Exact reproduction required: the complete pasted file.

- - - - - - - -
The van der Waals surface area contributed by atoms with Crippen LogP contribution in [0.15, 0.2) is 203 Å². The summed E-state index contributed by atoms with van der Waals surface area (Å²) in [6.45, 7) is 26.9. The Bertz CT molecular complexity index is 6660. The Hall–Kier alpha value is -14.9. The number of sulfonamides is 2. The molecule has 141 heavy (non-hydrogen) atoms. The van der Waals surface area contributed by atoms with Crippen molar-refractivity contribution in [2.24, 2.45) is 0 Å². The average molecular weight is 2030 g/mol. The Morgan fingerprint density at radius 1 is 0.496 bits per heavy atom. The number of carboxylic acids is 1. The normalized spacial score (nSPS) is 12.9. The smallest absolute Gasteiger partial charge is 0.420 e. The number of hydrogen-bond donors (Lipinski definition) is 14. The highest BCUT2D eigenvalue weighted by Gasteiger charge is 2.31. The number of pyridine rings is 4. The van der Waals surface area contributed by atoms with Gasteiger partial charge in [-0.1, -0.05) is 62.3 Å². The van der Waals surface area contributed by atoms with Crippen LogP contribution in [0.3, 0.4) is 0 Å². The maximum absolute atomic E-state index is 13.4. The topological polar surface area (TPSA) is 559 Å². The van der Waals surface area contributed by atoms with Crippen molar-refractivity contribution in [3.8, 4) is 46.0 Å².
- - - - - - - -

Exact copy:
The van der Waals surface area contributed by atoms with Crippen LogP contribution in [0.15, 0.2) is 203 Å². The summed E-state index contributed by atoms with van der Waals surface area (Å²) in [6.45, 7) is 26.9. The Bertz CT molecular complexity index is 6660. The Hall–Kier alpha value is -14.9. The number of sulfonamides is 2. The molecule has 141 heavy (non-hydrogen) atoms. The van der Waals surface area contributed by atoms with Crippen molar-refractivity contribution in [2.24, 2.45) is 0 Å². The average molecular weight is 2030 g/mol. The Morgan fingerprint density at radius 1 is 0.496 bits per heavy atom. The number of carboxylic acids is 1. The normalized spacial score (nSPS) is 12.9. The smallest absolute Gasteiger partial charge is 0.420 e. The number of hydrogen-bond donors (Lipinski definition) is 14. The highest BCUT2D eigenvalue weighted by Gasteiger charge is 2.31. The number of pyridine rings is 4. The van der Waals surface area contributed by atoms with Gasteiger partial charge in [-0.1, -0.05) is 62.3 Å². The van der Waals surface area contributed by atoms with Crippen LogP contribution in [0.3, 0.4) is 0 Å². The maximum absolute atomic E-state index is 13.4. The topological polar surface area (TPSA) is 559 Å². The van der Waals surface area contributed by atoms with Crippen molar-refractivity contribution in [3.8, 4) is 46.0 Å².